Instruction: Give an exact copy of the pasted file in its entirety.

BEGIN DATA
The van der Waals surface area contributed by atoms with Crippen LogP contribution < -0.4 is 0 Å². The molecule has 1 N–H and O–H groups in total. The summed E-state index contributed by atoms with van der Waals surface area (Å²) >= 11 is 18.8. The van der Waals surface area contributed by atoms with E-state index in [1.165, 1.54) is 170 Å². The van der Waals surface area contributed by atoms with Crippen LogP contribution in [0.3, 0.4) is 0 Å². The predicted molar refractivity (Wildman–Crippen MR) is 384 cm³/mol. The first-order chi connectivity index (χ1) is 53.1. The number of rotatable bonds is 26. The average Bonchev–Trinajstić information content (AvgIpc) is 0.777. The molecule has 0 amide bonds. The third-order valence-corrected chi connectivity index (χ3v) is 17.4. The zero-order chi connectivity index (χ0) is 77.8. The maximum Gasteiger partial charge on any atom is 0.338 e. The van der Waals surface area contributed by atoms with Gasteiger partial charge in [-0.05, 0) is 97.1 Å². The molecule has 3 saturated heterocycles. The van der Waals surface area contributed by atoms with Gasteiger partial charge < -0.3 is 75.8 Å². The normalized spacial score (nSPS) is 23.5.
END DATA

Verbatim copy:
The van der Waals surface area contributed by atoms with Crippen LogP contribution < -0.4 is 0 Å². The molecule has 1 N–H and O–H groups in total. The summed E-state index contributed by atoms with van der Waals surface area (Å²) >= 11 is 18.8. The van der Waals surface area contributed by atoms with E-state index in [1.165, 1.54) is 170 Å². The van der Waals surface area contributed by atoms with Crippen LogP contribution in [0.3, 0.4) is 0 Å². The predicted molar refractivity (Wildman–Crippen MR) is 384 cm³/mol. The first-order chi connectivity index (χ1) is 53.1. The number of rotatable bonds is 26. The average Bonchev–Trinajstić information content (AvgIpc) is 0.777. The molecule has 0 amide bonds. The third-order valence-corrected chi connectivity index (χ3v) is 17.4. The zero-order chi connectivity index (χ0) is 77.8. The maximum Gasteiger partial charge on any atom is 0.338 e. The van der Waals surface area contributed by atoms with Gasteiger partial charge in [-0.05, 0) is 97.1 Å². The molecule has 3 saturated heterocycles. The van der Waals surface area contributed by atoms with Gasteiger partial charge < -0.3 is 75.8 Å². The normalized spacial score (nSPS) is 23.5.